# How do I multiply a Twisted Edwards point in Montgomery space?

EdDSA (and ed25519) signatures require a scalar multiplication. Currently, I do this directly in Twisted Edwards space. (The code can be found in my crypto library.) My research and my tests suggest it would be quite a bit faster to do that multiplication in Montgomery space instead. This would mean 4 steps:

1. Convert the Twisted Edwards point to Montgomery space.
2. Perform the Montgomery ladder.
3. Recover the Y coordinate.
4. Convert back to Twisted Edwards space.

Steps 1, 2, and 4 seem pretty simple (even straightforward). Step 3 is more complex, but is documented in this paper, which I have followed. Here is my attempt, which unfortunately gives the wrong result:

typedef i32 fe[10]
typedef struct { fe X; fe Y; fe Z; fe T; } ge;

sv ge_scalarmult(ge *p, const ge *q, const u8 scalar[32])
{
// convert q to montgomery format
fe x1, y1, z1, x2, z2, x3, z3, t1, t2, t3, t4;
fe_sub(z1, q->Z, q->Y);  fe_mul(z1, z1, q->X);  fe_invert(z1, z1);
fe_mul(x1, q->X, t1  );  fe_mul(x1, x1, z1);
fe_mul(y1, q->Z, t1  );  fe_mul(y1, y1, z1);
fe_1(z1); // coherence

// montgomery scalarmult
// The same ladder is used for x25519,
// it comes from the ref10 implementation.
// Field elements are modified in-place
x25519_ladder(x1, x2, z2, x3, z3, scalar);

// recover the y1 coordinate
fe_mul(t1, x1, z2);  // t1 = x1 * z2
fe_add(t2, x2, t1);  // t2 = x2 + t1
fe_sub(t3, x2, t1);  // t3 = x2 − t1
fe_sq (t3, t3);      // t3 = t3^2
fe_mul(t3, t3, x3);  // t3 = t3 * x3
fe_mul973324(t1, z2);// t1 = 2a * z2
fe_add(t2, t2, t1);  // t2 = t2 + t1
fe_mul(t4, x1, x2);  // t4 = x1 * x2
fe_add(t4, t4, z2);  // t4 = t4 + z2
fe_mul(t2, t2, t4);  // t2 = t2 * t4
fe_mul(t1, t1, z2);  // t1 = t1 * z2
fe_sub(t2, t2, t1);  // t2 = t2 − t1
fe_mul(t2, t2, z3);  // t2 = t2 * z3
fe_add(t1, y1, y1);  // t1 = y1 + y1
fe_mul(t1, t1, z2);  // t1 = t1 * z2
fe_mul(t1, t1, z3);  // t1 = t1 * z3
fe_mul(x1, t1, x2);  // x1 = t1 * x2
fe_sub(y1, t2, t3);  // y1 = t2 − t3
fe_mul(z1, t1, z2);  // z1 = t1 * z2

// convert back to twisted edwards
fe_sub(t1  , x1, z1);
fe_add(t2  , x1, z1);
fe_mul(p->X, x1, t2);
fe_mul(p->Y, y1, t1);
fe_mul(p->Z, y1, t2);
fe_mul(p->T, x1, t1);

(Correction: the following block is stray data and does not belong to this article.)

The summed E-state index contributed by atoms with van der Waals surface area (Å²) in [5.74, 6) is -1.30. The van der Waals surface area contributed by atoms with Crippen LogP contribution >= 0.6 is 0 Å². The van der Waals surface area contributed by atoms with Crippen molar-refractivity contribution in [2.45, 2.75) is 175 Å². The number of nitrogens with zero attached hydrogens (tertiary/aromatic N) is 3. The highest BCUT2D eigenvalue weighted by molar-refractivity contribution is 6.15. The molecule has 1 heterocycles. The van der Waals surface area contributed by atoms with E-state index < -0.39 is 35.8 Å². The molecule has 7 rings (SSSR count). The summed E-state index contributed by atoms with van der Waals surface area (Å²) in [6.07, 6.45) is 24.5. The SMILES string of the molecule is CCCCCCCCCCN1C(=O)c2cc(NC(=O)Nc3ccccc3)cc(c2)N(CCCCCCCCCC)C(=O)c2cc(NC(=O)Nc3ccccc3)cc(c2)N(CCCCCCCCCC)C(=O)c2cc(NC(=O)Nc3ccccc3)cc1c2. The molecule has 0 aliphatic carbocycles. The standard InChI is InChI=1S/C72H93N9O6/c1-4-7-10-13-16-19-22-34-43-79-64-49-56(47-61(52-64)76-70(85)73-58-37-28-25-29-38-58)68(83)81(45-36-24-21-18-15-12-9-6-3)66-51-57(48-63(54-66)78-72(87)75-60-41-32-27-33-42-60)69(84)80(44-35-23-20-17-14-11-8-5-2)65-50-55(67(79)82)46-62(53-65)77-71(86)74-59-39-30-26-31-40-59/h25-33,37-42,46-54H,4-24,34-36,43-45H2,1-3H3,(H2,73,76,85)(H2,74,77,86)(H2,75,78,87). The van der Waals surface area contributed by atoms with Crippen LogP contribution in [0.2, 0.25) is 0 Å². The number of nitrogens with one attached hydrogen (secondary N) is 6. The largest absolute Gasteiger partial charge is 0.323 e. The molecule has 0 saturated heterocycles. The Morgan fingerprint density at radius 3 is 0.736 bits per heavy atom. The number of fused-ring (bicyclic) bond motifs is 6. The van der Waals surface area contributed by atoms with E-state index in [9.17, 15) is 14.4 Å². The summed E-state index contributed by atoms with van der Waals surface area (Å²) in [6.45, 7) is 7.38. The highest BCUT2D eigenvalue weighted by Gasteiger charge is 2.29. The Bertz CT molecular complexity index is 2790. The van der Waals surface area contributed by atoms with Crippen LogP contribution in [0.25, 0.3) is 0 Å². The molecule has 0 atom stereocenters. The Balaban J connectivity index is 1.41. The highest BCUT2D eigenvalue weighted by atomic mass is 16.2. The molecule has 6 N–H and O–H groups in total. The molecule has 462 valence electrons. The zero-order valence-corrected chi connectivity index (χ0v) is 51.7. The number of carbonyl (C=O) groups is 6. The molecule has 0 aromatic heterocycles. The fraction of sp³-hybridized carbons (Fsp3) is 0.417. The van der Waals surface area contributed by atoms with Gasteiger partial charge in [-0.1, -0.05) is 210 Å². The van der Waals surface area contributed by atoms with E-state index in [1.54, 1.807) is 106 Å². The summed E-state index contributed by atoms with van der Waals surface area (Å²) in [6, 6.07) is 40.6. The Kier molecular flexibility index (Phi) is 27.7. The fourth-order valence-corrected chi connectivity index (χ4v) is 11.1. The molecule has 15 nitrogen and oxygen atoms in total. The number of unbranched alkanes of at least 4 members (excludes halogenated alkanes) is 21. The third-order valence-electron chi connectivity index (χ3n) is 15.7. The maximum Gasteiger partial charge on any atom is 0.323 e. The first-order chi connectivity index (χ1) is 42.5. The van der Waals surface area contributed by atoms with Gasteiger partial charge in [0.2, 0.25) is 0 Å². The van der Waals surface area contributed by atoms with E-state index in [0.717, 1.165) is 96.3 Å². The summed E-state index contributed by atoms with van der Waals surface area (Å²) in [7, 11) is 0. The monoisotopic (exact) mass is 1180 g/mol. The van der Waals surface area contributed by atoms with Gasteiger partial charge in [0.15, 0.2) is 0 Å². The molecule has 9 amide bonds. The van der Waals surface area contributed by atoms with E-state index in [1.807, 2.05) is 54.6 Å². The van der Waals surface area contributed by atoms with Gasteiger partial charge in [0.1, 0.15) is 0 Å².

}


Can someone tell me what I did wrong?

• I can't see anything immediately wrong, but I wonder if you are mixing some coventions from Okeya-Sakurai and another source. Check out Algorithm 5 here. Does that match your algorithm? – user47922 Jul 11 '17 at 16:45
• Scrap the last comment, that was me getting used to the interface… So, I think it matches, if B equals 1 in ed25519. I don't recall precisely, but I think it does. The error doesn't seem to lie there… – Loup Vaillant Jul 11 '17 at 21:27

I finally got the answer from Hacker News. My mistake came from the conversion code. I used a formula from Wikipedia, which is slightly different from the correct one. Simply put, I missed a multiplication by a constant (specifically, the square root of -486664, or 6853475219497561581579357271197624642482790079785650197046958215289687604742 —the other square root also works.)

The correct code for converting to Montgomery format is this (note the inversion, needed to ensure that z1 == 1, which allows a faster Montgomery ladder):

// sqrt(-486664), in 26/25 bit limbs.
fe K = { 54885894, 25242303, 55597453,  9067496, 51808079,
33312638, 25456129, 14121551, 54921728,  3972023 };

// Actual conversion
fe x1, y1, z1, x2, z2, x3, z3, t1, t2, t3, t4;
fe_sub(z1, q->Z, q->Y);  fe_mul(z1, z1, q->X);  fe_invert(z1, z1);
fe_mul(x1, q->X, t1  );  fe_mul(x1, x1, z1);
fe_mul(y1, q->Z, t1  );  fe_mul(y1, y1, z1);
fe_mul(y1, K, y1);  // missing multiplication
fe_1(z1);


(Even though we use projective coordinates, the Montgomery ladder is faster when it can assume z1 is equal to one. This compensates the cost of the inversion.)

The correct code for converting back to Twisted Edwards format is this:

fe_sub(t1  , x1, z1);
fe_add(t2  , x1, z1);
fe_mul(x1  , K , x1);  // missing multiplication
fe_mul(p->X, x1, t2);
fe_mul(p->Y, y1, t1);
fe_mul(p->Z, y1, t2);
fe_mul(p->T, x1, t1);